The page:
Last year, the #MeToo movement spilled over at home following its reception in the West, in the wake of the sexual abuse allegations against noted Hollywood producer Harvey Weinstein. What followed was a can of worms out in the open as many women came out with shocking accounts of personal experiences of sexual abuse, by the men in position of power and privilege, across sectors. While many were lauded for courageously sharing their stories, some have also questioned the authenticity of these accounts. ‘Section 375’ starts a conversation from that perspective.
Anjali Vasudev Dangle (Meera Chopra), a costume assistant on the sets of film director Rohan Khurana (Rahul Bhat), visits the latter at his home to display costume options for a scheduled shoot. Except for the housemaid, nobody else is present. Khurana sends his housemaid to fetch groceries and in the meanwhile, forces himself upon his unsuspecting subordinate. Later, in the evening following an official complaint by the victim, Khurana is arrested from his film set. Public and media outcry coupled with substantial evidence against him leaves the Session court sentencing the director to a rigorous imprisonment of 10 years. An appeal is made in the High Court and prolific lawyer Tarun Saluja (Akshaye Khanna) steps in to represent the accused. He is up against his dissenting protégée-turned- public prosecutor Hiral Gandhi (Richa Chadha), who stands behind the victim. What follows is a battle of wits.
Written by director Ajay Bahl and Manish Gupta, ‘Section 375’ is not an easy watch. The cinematography by Sudhir K Chaudhary coupled with the effective background score by Clinton Cerejo offer a haunting, but arresting narrative. There are many scenes that will leave your stomachs churning. Some of the arguments that the film hopes to present will leave you questioning your ideals. Who decides who is guilty? Should the media and public show some rationale in their reactions? Can principle outtake practicality?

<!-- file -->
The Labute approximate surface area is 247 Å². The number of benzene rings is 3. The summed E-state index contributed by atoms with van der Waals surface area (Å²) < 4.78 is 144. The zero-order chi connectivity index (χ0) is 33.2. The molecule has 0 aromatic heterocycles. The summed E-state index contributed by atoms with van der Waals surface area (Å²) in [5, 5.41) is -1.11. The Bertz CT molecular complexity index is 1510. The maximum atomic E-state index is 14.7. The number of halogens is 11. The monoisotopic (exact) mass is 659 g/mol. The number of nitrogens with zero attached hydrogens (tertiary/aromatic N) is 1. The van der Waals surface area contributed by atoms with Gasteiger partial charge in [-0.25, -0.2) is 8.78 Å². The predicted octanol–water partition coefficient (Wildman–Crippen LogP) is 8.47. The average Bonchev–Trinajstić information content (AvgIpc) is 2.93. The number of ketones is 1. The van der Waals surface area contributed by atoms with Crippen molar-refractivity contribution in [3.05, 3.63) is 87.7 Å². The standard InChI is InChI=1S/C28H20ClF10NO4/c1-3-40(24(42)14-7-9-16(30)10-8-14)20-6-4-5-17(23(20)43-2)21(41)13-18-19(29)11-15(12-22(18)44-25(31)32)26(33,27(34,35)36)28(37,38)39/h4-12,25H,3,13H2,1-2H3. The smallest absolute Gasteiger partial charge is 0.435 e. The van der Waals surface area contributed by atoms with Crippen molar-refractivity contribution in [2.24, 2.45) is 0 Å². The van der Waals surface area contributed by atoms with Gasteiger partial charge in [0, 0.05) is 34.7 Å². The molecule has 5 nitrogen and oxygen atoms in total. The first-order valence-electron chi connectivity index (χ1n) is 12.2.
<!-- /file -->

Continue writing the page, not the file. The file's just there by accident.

Infact, the conflict between principle and practicality is the highlight of the film. A conflict communicated effectively at the hands of Akshaye and Richa. As Akshaye tells his protégée in a scene, ‘Law is a fact, justice is abstract’. You have to watch out for the scenes between these two actors, who are totally at the top of their game. Can filmmakers please offer more roles to Akshaye? We’ll sign up an online petition, worry not. Richa adds another feather to her hat of doing unconventional films that do not adhere to the typical box-office patterns. Meera and Rahul have less to say but they emote well through their silences. Krutika Desai and Kishore Kadam, playing the judges bring in equal measures of grit and dignity to their parts.
As a film, ‘Section 375’ is important and relevant that will leave audiences aware, informed and introspecting.